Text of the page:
The defense team obtained reviews of the care from multiple physician experts. The clear consensus was that Dr. Jones met the standard of care and exercised appropriate professional judgment. Further, by the time Dr. Jones was consulted there was nothing he could have done to prevent the unfortunate outcome. Dr. Jones was quite concerned about the case and at times waivered in his resolve to go to trial. His concerns were normal and common. However, his defense counsel helped him to choose the course of proceeding through trial and defending his care. This turned out to be the right choice. We did not believe that this was a case of medical negligence by Dr. Jones and strongly supported him throughout the process. As part of our analysis, the case was reviewed and discussed thoroughly both in-house and with defense counsel. We were convinced that the care provided by Dr. Jones was appropriate and deserved to be defended, and further, that a jury would likely agree. Every case is unique, and they all involve risk, some more than others.

The case proceeded through a two-week trial. By the time the case was submitted to the jury for a decision only three defendants remained, including Dr. Jones. After two days of deliberations the jury had reached a verdict on two defendants but was at an impasse as to the third. The jurors presented a verdict in favor of Dr. Jones and one other defendant but were unable to reach a verdict as to the third defendant. The Court declared a mistrial. Defense counsel for Dr. Jones filed a Motion with the Court to enter judgment in favor of Dr. Jones notwithstanding the mistrial. The Court denied the Motion, and defense counsel subsequently filed a new Motion for judgment in favor of Dr. Jones, arguing that the jury found that Dr. Jones did not deviate from the standard of care, which is the threshold liability issue, and the jury’s decision covered all issues against Dr. Jones. In response to this second Motion, the Court set aside the mistrial as to Dr. Jones and entered a defense verdict. Thus, the trial against Dr. Jones was successfully concluded.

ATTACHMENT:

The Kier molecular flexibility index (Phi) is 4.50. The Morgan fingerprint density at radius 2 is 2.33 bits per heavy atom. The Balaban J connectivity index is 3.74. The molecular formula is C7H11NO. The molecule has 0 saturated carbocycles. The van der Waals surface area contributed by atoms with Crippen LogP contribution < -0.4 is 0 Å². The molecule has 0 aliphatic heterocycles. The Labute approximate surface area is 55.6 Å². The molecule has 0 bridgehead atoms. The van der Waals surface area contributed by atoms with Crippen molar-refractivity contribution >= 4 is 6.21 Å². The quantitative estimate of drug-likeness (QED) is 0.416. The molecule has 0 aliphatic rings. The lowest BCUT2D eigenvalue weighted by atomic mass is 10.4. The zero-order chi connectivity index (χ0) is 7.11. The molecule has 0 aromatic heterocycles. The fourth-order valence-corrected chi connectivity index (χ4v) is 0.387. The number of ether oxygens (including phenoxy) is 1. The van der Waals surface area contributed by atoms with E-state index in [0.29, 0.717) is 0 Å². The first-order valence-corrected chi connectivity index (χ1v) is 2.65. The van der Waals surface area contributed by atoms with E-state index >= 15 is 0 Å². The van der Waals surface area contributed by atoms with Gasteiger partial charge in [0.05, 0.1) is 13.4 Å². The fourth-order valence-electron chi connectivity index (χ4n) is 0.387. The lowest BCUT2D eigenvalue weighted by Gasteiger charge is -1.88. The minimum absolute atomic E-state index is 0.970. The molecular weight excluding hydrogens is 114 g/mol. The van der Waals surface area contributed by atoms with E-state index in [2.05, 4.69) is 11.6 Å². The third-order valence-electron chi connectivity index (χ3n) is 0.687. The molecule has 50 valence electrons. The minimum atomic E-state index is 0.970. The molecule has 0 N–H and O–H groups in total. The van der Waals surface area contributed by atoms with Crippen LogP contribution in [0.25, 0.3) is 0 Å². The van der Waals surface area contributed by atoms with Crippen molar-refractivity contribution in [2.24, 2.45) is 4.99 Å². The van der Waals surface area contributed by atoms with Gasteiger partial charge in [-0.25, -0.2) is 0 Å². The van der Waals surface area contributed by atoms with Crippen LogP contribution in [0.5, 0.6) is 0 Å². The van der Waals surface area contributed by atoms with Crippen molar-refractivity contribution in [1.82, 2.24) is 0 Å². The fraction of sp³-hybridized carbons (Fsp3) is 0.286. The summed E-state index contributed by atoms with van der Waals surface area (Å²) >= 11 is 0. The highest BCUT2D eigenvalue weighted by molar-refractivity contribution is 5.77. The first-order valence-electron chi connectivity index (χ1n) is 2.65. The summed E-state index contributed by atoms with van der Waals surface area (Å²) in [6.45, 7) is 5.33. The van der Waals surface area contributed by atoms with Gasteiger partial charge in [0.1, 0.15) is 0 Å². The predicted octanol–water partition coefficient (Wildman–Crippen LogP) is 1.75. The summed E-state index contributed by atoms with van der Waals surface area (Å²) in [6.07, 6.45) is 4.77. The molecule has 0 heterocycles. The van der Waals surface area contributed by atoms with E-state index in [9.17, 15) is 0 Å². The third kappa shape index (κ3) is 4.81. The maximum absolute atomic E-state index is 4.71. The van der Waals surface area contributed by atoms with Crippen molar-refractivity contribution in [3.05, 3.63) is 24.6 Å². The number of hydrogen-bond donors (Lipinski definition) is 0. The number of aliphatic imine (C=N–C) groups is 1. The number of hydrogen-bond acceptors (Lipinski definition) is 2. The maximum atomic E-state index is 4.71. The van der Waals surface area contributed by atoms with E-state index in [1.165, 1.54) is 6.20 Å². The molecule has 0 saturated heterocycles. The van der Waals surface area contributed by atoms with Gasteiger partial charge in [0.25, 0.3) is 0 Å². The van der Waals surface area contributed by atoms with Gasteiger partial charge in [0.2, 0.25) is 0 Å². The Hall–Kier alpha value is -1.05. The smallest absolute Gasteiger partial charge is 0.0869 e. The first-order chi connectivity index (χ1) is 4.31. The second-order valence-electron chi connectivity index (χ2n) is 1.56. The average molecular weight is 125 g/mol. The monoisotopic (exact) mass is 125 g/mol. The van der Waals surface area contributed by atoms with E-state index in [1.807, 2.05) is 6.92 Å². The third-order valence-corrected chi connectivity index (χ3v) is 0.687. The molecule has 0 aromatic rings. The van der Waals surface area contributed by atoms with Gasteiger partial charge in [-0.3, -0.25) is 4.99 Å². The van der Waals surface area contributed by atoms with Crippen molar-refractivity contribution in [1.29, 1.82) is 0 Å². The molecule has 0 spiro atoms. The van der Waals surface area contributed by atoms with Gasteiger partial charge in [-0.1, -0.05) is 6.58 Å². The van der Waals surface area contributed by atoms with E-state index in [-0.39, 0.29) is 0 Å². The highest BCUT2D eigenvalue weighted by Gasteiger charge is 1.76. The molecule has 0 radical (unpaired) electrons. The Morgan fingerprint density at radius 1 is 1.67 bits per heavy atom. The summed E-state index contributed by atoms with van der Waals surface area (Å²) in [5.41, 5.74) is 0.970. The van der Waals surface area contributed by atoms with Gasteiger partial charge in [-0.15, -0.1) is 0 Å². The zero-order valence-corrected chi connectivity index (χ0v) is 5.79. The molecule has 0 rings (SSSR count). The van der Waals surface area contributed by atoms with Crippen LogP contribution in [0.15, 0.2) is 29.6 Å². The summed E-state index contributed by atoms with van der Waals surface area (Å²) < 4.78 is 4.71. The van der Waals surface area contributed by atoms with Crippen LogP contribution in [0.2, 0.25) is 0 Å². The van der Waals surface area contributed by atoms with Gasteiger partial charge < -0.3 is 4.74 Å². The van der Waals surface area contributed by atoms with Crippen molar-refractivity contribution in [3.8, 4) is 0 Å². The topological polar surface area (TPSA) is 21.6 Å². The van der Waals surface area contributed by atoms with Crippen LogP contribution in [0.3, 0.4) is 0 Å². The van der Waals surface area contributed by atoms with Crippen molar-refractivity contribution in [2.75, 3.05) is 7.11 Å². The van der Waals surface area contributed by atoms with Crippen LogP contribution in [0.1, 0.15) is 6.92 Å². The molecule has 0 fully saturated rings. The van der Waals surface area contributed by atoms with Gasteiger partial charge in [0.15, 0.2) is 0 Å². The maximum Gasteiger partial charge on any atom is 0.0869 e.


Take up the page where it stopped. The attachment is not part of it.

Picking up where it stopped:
As is often the case, the defendant doctor was the most important witness. Everyone else simply provided support. In his deposition and later at trial Dr. Jones was an excellent witness. He explained his medical decision-making in a simple and understandable way. He presented as a competent, caring physician, and a good teacher. In previous editions of this newsletter, we have addressed the challenges of a physician entering the courtroom arena. It is not an easy path. Dr. Jones entered, fought, and won.

Often, we have found, as we did in this example, that defending good medical care with a good doctor and experienced defense counsel is often a successful strategy. It is unfortunate that a tragic outcome will often lead to stressful litigation, but good medicine can be effectively defended through trial when the defendant physician and defense counsel work closely together, supported in their efforts by SVMIC.

*The names have been changed as a courtesy to the persons involved.

About The Author

John T. Ryman is a Senior Claims Attorney for SVMIC. Mr. Ryman received a Bachelor of Science degree from Tennessee Technological University. He received a Doctor of Jurisprudence degree from Nashville School of Law. Mr. Ryman has been licensed to practice law in Tennessee since 1994 and is a member of the Nashville Bar Association and the Tennessee Bar Association. He has professional experience in various areas of the insurance industry including claims, underwriting and reinsurance. Prior to joining SVMIC in 2004, Mr. Ryman had several years of general litigation and transactional legal practice. 

The contents of The Sentinel are intended for educational/informational purposes only and do not constitute legal advice. Policyholders are urged to consult with their personal attorney for legal advice, as specific legal requirements may vary from state to state and/or change over time.